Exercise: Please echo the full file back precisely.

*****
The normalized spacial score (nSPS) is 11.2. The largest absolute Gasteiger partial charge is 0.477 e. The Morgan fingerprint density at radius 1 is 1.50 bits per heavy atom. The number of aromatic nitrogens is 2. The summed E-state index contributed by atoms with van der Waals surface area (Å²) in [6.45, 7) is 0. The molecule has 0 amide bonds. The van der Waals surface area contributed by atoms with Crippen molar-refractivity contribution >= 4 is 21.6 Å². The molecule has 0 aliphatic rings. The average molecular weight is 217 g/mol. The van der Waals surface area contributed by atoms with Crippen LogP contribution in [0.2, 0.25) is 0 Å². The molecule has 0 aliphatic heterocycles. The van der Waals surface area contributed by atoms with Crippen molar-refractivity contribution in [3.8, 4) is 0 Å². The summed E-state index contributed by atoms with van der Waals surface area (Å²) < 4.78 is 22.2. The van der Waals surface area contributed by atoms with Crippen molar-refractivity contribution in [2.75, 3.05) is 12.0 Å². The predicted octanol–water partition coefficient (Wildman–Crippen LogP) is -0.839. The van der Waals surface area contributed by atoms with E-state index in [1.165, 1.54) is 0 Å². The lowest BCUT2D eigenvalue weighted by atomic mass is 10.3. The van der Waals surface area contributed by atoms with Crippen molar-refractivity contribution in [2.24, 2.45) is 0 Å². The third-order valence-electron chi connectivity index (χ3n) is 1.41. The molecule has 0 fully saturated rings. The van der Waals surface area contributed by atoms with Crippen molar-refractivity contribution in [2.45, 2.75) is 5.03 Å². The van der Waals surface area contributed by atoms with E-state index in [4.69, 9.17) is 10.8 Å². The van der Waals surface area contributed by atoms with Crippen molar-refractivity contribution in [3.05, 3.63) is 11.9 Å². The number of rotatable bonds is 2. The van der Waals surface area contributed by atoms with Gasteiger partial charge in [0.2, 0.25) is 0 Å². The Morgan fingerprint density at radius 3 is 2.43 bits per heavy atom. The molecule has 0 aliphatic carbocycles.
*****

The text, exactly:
The normalized spacial score (nSPS) is 11.2. The largest absolute Gasteiger partial charge is 0.477 e. The Morgan fingerprint density at radius 1 is 1.50 bits per heavy atom. The number of aromatic nitrogens is 2. The summed E-state index contributed by atoms with van der Waals surface area (Å²) in [6.45, 7) is 0. The molecule has 0 amide bonds. The van der Waals surface area contributed by atoms with Crippen molar-refractivity contribution >= 4 is 21.6 Å². The molecule has 0 aliphatic rings. The average molecular weight is 217 g/mol. The van der Waals surface area contributed by atoms with Crippen LogP contribution in [0.2, 0.25) is 0 Å². The molecule has 0 aliphatic heterocycles. The van der Waals surface area contributed by atoms with Crippen molar-refractivity contribution in [3.8, 4) is 0 Å². The summed E-state index contributed by atoms with van der Waals surface area (Å²) < 4.78 is 22.2. The van der Waals surface area contributed by atoms with Crippen molar-refractivity contribution in [2.75, 3.05) is 12.0 Å². The predicted octanol–water partition coefficient (Wildman–Crippen LogP) is -0.839. The van der Waals surface area contributed by atoms with E-state index in [1.165, 1.54) is 0 Å². The lowest BCUT2D eigenvalue weighted by atomic mass is 10.3. The van der Waals surface area contributed by atoms with Crippen molar-refractivity contribution in [2.24, 2.45) is 0 Å². The third-order valence-electron chi connectivity index (χ3n) is 1.41. The molecule has 0 fully saturated rings. The van der Waals surface area contributed by atoms with Crippen molar-refractivity contribution in [2.45, 2.75) is 5.03 Å². The van der Waals surface area contributed by atoms with E-state index in [4.69, 9.17) is 10.8 Å². The van der Waals surface area contributed by atoms with Crippen molar-refractivity contribution in [3.05, 3.63) is 11.9 Å². The number of rotatable bonds is 2. The van der Waals surface area contributed by atoms with Gasteiger partial charge in [0.2, 0.25) is 0 Å². The Morgan fingerprint density at radius 3 is 2.43 bits per heavy atom. The molecule has 0 aliphatic carbocycles.